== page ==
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Beyond Fear and Control discusses ways in which services can change the focus from managing or 'stopping' self harm to working with young people in more permissive, 'young person centred' and empowering ways. Although the need for such a change is increasingly being recognised, the practical implications and ethical dilemmas of this shift have rarely been explored. This book addresses this gap by providing in-depth descriptions of a range of invative practices which are effective in supporting young people who self harm. People harm themselves in many ways and for many different reasons. Whilst we recognise that there is a complex relationship between self harm and suicide, this book is about supporting young people who use self harm primarily as a way of coping with distress. In this context self harm can be viewed as - the expression of, and temporary relief from overwhelming, unbearable and often conflicting emotions, thoughts or memories, through a self injurious act which they can control and regulate. Undoubtedly young people who self harm arouse strong emotional reactions in most people including fear, helplessness, confusion and anger.Responses are often based on a need to try and protect or rescue young people from danger. However, our heightened emotional response, coupled with myths and misunderstandings about both young people and self harm, can lead us to respond in ways that, rather than being empowering and helpful, can be felt as controlling and harmful.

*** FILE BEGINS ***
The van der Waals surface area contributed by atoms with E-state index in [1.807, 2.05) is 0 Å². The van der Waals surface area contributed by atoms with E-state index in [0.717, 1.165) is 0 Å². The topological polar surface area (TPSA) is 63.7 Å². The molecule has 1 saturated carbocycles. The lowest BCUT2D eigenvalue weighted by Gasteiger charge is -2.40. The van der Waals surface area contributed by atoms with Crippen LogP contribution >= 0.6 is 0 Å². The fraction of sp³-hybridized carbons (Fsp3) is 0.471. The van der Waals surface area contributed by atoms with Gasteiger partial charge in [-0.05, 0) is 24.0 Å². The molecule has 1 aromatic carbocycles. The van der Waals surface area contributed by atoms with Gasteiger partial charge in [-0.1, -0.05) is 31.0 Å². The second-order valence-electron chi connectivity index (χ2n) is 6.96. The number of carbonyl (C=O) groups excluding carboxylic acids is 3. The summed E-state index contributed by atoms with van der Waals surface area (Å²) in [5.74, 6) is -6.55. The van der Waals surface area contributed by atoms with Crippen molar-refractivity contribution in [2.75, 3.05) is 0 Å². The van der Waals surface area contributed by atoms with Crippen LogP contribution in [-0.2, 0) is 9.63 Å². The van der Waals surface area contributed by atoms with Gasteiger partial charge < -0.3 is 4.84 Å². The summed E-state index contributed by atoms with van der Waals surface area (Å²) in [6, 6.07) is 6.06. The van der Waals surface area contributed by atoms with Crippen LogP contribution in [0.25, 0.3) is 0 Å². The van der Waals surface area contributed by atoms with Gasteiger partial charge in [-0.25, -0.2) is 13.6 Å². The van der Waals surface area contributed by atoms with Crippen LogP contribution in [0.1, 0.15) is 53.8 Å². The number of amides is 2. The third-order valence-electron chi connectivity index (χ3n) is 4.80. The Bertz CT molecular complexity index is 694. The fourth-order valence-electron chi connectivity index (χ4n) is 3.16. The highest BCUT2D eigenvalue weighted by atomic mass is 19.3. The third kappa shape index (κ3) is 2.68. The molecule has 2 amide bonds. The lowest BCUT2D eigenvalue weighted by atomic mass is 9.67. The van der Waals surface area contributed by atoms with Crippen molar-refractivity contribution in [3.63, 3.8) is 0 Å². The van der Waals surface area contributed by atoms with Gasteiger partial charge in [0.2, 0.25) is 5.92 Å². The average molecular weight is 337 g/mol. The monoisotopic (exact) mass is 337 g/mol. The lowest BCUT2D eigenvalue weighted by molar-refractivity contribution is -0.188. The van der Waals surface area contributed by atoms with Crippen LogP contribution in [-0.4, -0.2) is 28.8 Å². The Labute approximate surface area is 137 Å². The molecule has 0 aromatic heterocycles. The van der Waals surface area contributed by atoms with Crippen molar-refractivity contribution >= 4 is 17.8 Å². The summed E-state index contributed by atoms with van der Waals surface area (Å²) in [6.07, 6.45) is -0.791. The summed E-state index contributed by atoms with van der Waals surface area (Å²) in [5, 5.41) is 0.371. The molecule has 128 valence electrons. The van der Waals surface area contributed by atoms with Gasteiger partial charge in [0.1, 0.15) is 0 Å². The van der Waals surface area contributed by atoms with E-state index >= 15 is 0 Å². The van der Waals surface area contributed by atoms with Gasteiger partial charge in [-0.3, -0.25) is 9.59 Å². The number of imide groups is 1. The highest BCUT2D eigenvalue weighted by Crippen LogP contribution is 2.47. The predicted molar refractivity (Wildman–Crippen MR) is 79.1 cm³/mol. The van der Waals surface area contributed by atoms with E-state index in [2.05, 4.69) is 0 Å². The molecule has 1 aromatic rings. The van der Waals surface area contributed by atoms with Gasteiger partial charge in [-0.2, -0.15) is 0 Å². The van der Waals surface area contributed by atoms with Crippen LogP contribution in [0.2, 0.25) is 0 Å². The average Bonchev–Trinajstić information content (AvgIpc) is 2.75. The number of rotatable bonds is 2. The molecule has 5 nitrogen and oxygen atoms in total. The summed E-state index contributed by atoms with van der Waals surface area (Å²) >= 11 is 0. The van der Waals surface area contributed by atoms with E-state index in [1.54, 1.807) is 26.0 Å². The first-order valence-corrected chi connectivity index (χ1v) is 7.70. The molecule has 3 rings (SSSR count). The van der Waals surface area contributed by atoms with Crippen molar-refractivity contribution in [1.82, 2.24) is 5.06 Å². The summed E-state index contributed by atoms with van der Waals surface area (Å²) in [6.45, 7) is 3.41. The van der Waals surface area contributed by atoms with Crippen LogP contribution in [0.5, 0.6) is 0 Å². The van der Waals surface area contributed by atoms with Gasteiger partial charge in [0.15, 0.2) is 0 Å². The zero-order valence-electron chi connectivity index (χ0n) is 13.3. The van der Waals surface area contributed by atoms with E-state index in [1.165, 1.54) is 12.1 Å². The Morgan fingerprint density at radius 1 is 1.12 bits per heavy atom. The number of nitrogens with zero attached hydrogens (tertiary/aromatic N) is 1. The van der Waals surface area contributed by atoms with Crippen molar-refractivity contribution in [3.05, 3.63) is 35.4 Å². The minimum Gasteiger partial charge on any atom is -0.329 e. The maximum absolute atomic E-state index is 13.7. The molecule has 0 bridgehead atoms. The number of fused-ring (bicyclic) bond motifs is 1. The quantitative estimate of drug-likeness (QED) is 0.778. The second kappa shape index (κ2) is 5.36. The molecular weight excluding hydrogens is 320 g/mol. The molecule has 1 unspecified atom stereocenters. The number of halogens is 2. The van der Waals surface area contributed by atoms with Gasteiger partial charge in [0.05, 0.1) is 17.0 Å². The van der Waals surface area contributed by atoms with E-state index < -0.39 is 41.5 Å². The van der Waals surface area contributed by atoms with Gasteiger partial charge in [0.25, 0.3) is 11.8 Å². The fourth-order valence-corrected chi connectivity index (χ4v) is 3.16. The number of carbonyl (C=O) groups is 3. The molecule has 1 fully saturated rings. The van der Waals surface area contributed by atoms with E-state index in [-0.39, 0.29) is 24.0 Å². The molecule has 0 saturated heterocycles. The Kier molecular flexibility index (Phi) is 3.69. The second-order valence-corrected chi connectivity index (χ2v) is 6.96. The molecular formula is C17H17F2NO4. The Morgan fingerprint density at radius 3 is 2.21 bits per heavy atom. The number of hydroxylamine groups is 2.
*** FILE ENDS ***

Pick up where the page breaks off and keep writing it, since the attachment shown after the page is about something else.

Helen Spandler is a research fellow in the Department of Social Work, University of Central Lancashire (UK). Sam works as a freelance consultant clinical psychologist, trainer, therapist, and expert witness, and was a Research Fellow at Manchester Metropolitan University for over 15 years. She specialises in work around child sexual abuse, within community and secure care services with children, adolescents, (and their parents) and adults. Her books include Understanding Women and Child Sexual Abuse: Feminist revolutions in theory, research and practice (London: Psychology Press). Sam is also designing a training manual and producing a video pack (together with Flexible Films) for working with clients who have experienced child sexual abuse. Sam has also worked for the department of health as a national adviser on sexual violence and mental health.